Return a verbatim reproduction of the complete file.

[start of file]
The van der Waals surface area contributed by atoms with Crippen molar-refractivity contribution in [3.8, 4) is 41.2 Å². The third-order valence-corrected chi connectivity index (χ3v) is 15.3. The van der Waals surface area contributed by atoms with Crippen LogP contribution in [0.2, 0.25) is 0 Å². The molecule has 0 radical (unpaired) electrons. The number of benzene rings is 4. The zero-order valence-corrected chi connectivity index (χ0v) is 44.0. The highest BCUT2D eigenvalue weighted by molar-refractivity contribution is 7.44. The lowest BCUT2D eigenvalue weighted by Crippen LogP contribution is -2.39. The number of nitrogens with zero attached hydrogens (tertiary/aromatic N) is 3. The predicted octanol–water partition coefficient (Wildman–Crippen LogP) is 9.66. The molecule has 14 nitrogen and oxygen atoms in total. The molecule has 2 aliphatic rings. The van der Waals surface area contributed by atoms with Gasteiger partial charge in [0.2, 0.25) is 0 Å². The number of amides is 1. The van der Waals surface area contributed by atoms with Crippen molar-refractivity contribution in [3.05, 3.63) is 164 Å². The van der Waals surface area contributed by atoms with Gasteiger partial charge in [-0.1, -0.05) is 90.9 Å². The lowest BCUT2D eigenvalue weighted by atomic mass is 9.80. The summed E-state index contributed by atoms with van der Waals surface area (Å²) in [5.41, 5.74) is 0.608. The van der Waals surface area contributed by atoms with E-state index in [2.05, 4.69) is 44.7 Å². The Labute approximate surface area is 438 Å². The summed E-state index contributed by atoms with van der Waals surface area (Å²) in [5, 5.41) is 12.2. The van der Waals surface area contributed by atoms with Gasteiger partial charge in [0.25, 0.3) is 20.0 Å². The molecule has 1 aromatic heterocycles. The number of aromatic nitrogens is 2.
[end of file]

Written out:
The van der Waals surface area contributed by atoms with Crippen molar-refractivity contribution in [3.8, 4) is 41.2 Å². The third-order valence-corrected chi connectivity index (χ3v) is 15.3. The van der Waals surface area contributed by atoms with Crippen LogP contribution in [0.2, 0.25) is 0 Å². The molecule has 0 radical (unpaired) electrons. The number of benzene rings is 4. The zero-order valence-corrected chi connectivity index (χ0v) is 44.0. The highest BCUT2D eigenvalue weighted by molar-refractivity contribution is 7.44. The lowest BCUT2D eigenvalue weighted by Crippen LogP contribution is -2.39. The number of nitrogens with zero attached hydrogens (tertiary/aromatic N) is 3. The predicted octanol–water partition coefficient (Wildman–Crippen LogP) is 9.66. The molecule has 14 nitrogen and oxygen atoms in total. The molecule has 2 aliphatic rings. The van der Waals surface area contributed by atoms with Gasteiger partial charge in [0.2, 0.25) is 0 Å². The number of amides is 1. The van der Waals surface area contributed by atoms with Crippen molar-refractivity contribution in [3.05, 3.63) is 164 Å². The van der Waals surface area contributed by atoms with Gasteiger partial charge in [-0.1, -0.05) is 90.9 Å². The lowest BCUT2D eigenvalue weighted by atomic mass is 9.80. The summed E-state index contributed by atoms with van der Waals surface area (Å²) in [5.41, 5.74) is 0.608. The van der Waals surface area contributed by atoms with E-state index in [2.05, 4.69) is 44.7 Å². The Labute approximate surface area is 438 Å². The summed E-state index contributed by atoms with van der Waals surface area (Å²) in [5, 5.41) is 12.2. The van der Waals surface area contributed by atoms with Gasteiger partial charge in [0.25, 0.3) is 20.0 Å². The molecule has 1 aromatic heterocycles. The number of aromatic nitrogens is 2.